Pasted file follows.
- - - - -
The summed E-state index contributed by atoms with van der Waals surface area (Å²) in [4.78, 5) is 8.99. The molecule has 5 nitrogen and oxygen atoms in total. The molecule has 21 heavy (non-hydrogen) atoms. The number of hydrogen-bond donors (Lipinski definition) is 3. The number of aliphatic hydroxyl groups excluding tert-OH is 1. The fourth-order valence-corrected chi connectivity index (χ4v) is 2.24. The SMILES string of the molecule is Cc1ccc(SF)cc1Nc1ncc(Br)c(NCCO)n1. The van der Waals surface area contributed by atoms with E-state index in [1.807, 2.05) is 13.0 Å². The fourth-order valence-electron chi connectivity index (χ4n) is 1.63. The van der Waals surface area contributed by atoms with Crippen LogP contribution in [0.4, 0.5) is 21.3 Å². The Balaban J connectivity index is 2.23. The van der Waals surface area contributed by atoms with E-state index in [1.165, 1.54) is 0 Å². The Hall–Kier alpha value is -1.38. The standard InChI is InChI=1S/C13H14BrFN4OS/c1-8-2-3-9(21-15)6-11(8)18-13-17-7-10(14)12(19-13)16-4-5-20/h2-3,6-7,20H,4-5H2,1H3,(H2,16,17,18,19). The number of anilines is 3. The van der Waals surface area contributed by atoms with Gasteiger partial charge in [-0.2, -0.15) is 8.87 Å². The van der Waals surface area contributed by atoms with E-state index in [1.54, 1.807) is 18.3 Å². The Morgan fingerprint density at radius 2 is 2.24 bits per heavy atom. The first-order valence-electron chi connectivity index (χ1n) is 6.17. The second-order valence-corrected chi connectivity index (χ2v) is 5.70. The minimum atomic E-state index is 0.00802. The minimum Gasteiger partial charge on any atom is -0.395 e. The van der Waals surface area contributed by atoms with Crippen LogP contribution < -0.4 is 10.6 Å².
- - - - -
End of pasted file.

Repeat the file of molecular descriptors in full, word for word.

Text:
The summed E-state index contributed by atoms with van der Waals surface area (Å²) in [4.78, 5) is 8.99. The molecule has 5 nitrogen and oxygen atoms in total. The molecule has 21 heavy (non-hydrogen) atoms. The number of hydrogen-bond donors (Lipinski definition) is 3. The number of aliphatic hydroxyl groups excluding tert-OH is 1. The fourth-order valence-corrected chi connectivity index (χ4v) is 2.24. The SMILES string of the molecule is Cc1ccc(SF)cc1Nc1ncc(Br)c(NCCO)n1. The van der Waals surface area contributed by atoms with E-state index in [1.807, 2.05) is 13.0 Å². The fourth-order valence-electron chi connectivity index (χ4n) is 1.63. The van der Waals surface area contributed by atoms with Crippen LogP contribution in [0.4, 0.5) is 21.3 Å². The Balaban J connectivity index is 2.23. The van der Waals surface area contributed by atoms with E-state index in [1.165, 1.54) is 0 Å². The Hall–Kier alpha value is -1.38. The standard InChI is InChI=1S/C13H14BrFN4OS/c1-8-2-3-9(21-15)6-11(8)18-13-17-7-10(14)12(19-13)16-4-5-20/h2-3,6-7,20H,4-5H2,1H3,(H2,16,17,18,19). The number of anilines is 3. The van der Waals surface area contributed by atoms with Gasteiger partial charge in [-0.2, -0.15) is 8.87 Å². The van der Waals surface area contributed by atoms with E-state index in [1.54, 1.807) is 18.3 Å². The Morgan fingerprint density at radius 2 is 2.24 bits per heavy atom. The first-order valence-electron chi connectivity index (χ1n) is 6.17. The second-order valence-corrected chi connectivity index (χ2v) is 5.70. The minimum atomic E-state index is 0.00802. The minimum Gasteiger partial charge on any atom is -0.395 e. The van der Waals surface area contributed by atoms with Crippen LogP contribution < -0.4 is 10.6 Å².